Of course, in addition to the official program, OSEA is also an occasion for some high-profile “side bar” meetings, the ones that generally strike huge deals or set major policies likely to change the horizons of energy.

Secret hidden in 400-year-old blade could mint millionaires

For veterans of such proceedings, it’s who meets who in the corners of the official program that often carries the greatest interest.

Especially if early indications point to some significant changes in energy investment coming out of the meetings.

In addition, OSEA is being held at the hotel that has redefined the Singaporean landscape, and is fast becoming one of the most recognized luxury locations on the planet.

It looks like this:

Image result for marina bay sands

Singapore’s Marina Bay Sands Hotel                 Photo: Las Vegas Sands Corporation

 

My base of operations for more than a week will be a club suite in the upper reaches of the hotel (just below the largest rooftop garden and infinity swimming pool in the world).

https://upload.wikimedia.org/wikipedia/commons/e/e3/Aerial_of_the_roof_top_pool_Marina_Bay_Sands_Hotel_%2836592484922%29_%282%29.jpg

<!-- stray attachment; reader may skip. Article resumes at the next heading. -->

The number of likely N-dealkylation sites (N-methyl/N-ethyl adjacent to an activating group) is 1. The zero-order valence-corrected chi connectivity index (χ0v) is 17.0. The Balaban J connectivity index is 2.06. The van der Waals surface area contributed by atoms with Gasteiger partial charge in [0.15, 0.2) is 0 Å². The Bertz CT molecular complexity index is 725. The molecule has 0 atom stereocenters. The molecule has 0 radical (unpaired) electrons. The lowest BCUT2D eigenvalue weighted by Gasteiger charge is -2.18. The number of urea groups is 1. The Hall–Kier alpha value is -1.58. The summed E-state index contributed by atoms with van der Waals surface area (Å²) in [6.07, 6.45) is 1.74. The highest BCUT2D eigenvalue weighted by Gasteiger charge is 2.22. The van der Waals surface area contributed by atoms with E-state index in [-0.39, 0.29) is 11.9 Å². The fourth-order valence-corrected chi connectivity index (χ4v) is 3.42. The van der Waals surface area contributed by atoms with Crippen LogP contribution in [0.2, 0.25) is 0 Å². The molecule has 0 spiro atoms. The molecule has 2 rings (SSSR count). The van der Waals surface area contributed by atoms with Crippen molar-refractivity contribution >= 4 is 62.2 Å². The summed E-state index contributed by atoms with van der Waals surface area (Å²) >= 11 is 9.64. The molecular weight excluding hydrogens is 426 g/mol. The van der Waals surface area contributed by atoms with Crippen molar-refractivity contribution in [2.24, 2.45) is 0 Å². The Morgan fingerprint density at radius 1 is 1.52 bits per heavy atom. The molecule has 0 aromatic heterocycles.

Photo: dronepicr

 

The suite will serve as both residence and a conference room for some very closed meetings.

The official OSEA program covers three days. I will serve as conference chairman for the first day, with my featured presentation on the second. Interspersed before, during, and after are a series of private meetings with some very heavy hitters.

I’ll be filing updates as the visit progresses. But today, I want to give you a preview of what my public address will cover, providing you a first glimpse of some of the slides I will be using.

My presentation is entitled “How U.S. Global LNG Exports Will Impact the Asian Market: New Structural and Financial Considerations” and it has three essential parts…

A Shift in Energy Focus